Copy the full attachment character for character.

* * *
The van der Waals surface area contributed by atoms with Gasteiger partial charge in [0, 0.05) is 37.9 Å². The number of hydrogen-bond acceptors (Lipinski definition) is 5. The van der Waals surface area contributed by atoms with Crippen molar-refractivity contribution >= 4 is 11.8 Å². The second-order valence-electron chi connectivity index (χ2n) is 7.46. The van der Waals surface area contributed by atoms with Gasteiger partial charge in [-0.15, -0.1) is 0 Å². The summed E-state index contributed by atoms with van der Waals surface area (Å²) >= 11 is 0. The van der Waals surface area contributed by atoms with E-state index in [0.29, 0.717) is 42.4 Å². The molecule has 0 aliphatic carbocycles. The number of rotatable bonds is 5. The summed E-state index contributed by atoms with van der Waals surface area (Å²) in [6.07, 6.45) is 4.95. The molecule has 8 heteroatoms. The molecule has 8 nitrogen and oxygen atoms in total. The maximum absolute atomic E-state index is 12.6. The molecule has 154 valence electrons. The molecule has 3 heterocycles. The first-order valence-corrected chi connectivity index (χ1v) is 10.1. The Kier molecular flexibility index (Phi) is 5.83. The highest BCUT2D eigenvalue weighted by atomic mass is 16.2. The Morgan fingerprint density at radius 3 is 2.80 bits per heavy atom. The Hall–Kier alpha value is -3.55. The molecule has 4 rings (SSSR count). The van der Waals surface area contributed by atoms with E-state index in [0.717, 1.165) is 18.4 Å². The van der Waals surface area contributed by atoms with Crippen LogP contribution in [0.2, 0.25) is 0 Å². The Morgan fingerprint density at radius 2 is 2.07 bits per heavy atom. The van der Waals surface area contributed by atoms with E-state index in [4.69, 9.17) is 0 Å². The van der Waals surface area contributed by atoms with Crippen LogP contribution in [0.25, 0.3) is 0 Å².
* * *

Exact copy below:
The van der Waals surface area contributed by atoms with Gasteiger partial charge in [0, 0.05) is 37.9 Å². The number of hydrogen-bond acceptors (Lipinski definition) is 5. The van der Waals surface area contributed by atoms with Crippen molar-refractivity contribution >= 4 is 11.8 Å². The second-order valence-electron chi connectivity index (χ2n) is 7.46. The van der Waals surface area contributed by atoms with Gasteiger partial charge in [-0.15, -0.1) is 0 Å². The summed E-state index contributed by atoms with van der Waals surface area (Å²) >= 11 is 0. The van der Waals surface area contributed by atoms with E-state index in [0.29, 0.717) is 42.4 Å². The molecule has 0 aliphatic carbocycles. The number of rotatable bonds is 5. The summed E-state index contributed by atoms with van der Waals surface area (Å²) in [6.07, 6.45) is 4.95. The molecule has 8 heteroatoms. The molecule has 8 nitrogen and oxygen atoms in total. The maximum absolute atomic E-state index is 12.6. The molecule has 154 valence electrons. The molecule has 3 heterocycles. The first-order valence-corrected chi connectivity index (χ1v) is 10.1. The Kier molecular flexibility index (Phi) is 5.83. The highest BCUT2D eigenvalue weighted by atomic mass is 16.2. The Morgan fingerprint density at radius 3 is 2.80 bits per heavy atom. The Hall–Kier alpha value is -3.55. The molecule has 4 rings (SSSR count). The van der Waals surface area contributed by atoms with E-state index in [0.717, 1.165) is 18.4 Å². The van der Waals surface area contributed by atoms with Crippen LogP contribution in [0.2, 0.25) is 0 Å². The Morgan fingerprint density at radius 2 is 2.07 bits per heavy atom. The van der Waals surface area contributed by atoms with E-state index in [4.69, 9.17) is 0 Å². The van der Waals surface area contributed by atoms with Crippen LogP contribution in [0.25, 0.3) is 0 Å².